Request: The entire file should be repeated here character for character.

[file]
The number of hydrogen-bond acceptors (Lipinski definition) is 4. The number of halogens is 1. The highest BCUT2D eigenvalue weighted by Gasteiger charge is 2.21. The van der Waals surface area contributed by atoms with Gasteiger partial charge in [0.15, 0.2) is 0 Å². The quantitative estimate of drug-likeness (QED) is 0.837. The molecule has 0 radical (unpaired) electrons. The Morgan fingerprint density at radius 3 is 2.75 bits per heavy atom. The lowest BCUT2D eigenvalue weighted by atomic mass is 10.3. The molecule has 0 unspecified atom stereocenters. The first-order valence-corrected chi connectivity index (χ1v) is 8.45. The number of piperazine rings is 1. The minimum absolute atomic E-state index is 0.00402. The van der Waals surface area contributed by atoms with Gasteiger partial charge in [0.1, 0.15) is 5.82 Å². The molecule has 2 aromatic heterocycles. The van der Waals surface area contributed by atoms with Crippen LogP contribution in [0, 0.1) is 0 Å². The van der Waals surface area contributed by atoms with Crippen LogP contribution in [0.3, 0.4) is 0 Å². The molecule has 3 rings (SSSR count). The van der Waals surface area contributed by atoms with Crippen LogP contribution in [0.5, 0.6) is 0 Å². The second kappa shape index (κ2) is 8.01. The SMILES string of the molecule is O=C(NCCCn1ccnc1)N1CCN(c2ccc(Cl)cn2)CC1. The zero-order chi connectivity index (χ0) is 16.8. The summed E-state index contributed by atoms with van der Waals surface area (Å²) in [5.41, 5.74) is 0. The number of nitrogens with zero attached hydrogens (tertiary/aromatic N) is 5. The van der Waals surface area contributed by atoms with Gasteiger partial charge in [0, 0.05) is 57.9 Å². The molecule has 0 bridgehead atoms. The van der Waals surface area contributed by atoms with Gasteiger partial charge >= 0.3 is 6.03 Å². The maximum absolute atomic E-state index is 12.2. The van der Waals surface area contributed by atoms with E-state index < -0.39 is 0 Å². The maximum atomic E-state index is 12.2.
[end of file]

The number of hydrogen-bond acceptors (Lipinski definition) is 4. The number of halogens is 1. The highest BCUT2D eigenvalue weighted by Gasteiger charge is 2.21. The van der Waals surface area contributed by atoms with Gasteiger partial charge in [0.15, 0.2) is 0 Å². The quantitative estimate of drug-likeness (QED) is 0.837. The molecule has 0 radical (unpaired) electrons. The Morgan fingerprint density at radius 3 is 2.75 bits per heavy atom. The lowest BCUT2D eigenvalue weighted by atomic mass is 10.3. The molecule has 0 unspecified atom stereocenters. The first-order valence-corrected chi connectivity index (χ1v) is 8.45. The number of piperazine rings is 1. The minimum absolute atomic E-state index is 0.00402. The van der Waals surface area contributed by atoms with Gasteiger partial charge in [0.1, 0.15) is 5.82 Å². The molecule has 2 aromatic heterocycles. The van der Waals surface area contributed by atoms with Crippen LogP contribution in [0, 0.1) is 0 Å². The van der Waals surface area contributed by atoms with Crippen LogP contribution in [0.3, 0.4) is 0 Å². The molecule has 3 rings (SSSR count). The van der Waals surface area contributed by atoms with Crippen LogP contribution in [0.5, 0.6) is 0 Å². The second kappa shape index (κ2) is 8.01. The SMILES string of the molecule is O=C(NCCCn1ccnc1)N1CCN(c2ccc(Cl)cn2)CC1. The zero-order chi connectivity index (χ0) is 16.8. The summed E-state index contributed by atoms with van der Waals surface area (Å²) in [5.41, 5.74) is 0. The number of nitrogens with zero attached hydrogens (tertiary/aromatic N) is 5. The van der Waals surface area contributed by atoms with Gasteiger partial charge in [0, 0.05) is 57.9 Å². The molecule has 0 bridgehead atoms. The van der Waals surface area contributed by atoms with Gasteiger partial charge >= 0.3 is 6.03 Å². The maximum absolute atomic E-state index is 12.2. The van der Waals surface area contributed by atoms with E-state index < -0.39 is 0 Å². The maximum atomic E-state index is 12.2.